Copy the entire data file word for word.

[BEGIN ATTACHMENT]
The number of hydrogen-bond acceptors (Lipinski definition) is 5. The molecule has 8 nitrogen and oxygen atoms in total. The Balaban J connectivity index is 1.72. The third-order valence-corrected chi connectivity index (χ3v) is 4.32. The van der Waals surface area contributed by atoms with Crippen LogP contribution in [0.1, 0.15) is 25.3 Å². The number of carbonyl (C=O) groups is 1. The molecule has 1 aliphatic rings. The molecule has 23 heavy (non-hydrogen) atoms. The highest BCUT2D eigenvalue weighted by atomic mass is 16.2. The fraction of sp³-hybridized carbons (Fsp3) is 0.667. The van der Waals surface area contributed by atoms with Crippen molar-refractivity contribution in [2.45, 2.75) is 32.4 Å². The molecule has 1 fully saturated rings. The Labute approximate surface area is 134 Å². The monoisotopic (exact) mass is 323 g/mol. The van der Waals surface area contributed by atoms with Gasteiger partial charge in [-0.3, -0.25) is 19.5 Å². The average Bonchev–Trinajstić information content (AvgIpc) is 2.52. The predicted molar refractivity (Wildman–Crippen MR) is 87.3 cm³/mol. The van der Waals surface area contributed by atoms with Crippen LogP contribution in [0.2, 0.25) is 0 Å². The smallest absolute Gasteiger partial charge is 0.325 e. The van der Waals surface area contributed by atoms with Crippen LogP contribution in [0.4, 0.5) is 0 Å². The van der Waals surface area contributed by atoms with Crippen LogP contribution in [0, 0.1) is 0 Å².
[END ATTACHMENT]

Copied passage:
The number of hydrogen-bond acceptors (Lipinski definition) is 5. The molecule has 8 nitrogen and oxygen atoms in total. The Balaban J connectivity index is 1.72. The third-order valence-corrected chi connectivity index (χ3v) is 4.32. The van der Waals surface area contributed by atoms with Crippen LogP contribution in [0.1, 0.15) is 25.3 Å². The number of carbonyl (C=O) groups is 1. The molecule has 1 aliphatic rings. The molecule has 23 heavy (non-hydrogen) atoms. The highest BCUT2D eigenvalue weighted by atomic mass is 16.2. The fraction of sp³-hybridized carbons (Fsp3) is 0.667. The van der Waals surface area contributed by atoms with Crippen molar-refractivity contribution in [2.45, 2.75) is 32.4 Å². The molecule has 1 fully saturated rings. The Labute approximate surface area is 134 Å². The monoisotopic (exact) mass is 323 g/mol. The van der Waals surface area contributed by atoms with Gasteiger partial charge in [-0.3, -0.25) is 19.5 Å². The average Bonchev–Trinajstić information content (AvgIpc) is 2.52. The predicted molar refractivity (Wildman–Crippen MR) is 87.3 cm³/mol. The van der Waals surface area contributed by atoms with Crippen LogP contribution in [0.2, 0.25) is 0 Å². The smallest absolute Gasteiger partial charge is 0.325 e. The van der Waals surface area contributed by atoms with Crippen LogP contribution in [0.4, 0.5) is 0 Å². The van der Waals surface area contributed by atoms with Crippen LogP contribution in [0, 0.1) is 0 Å².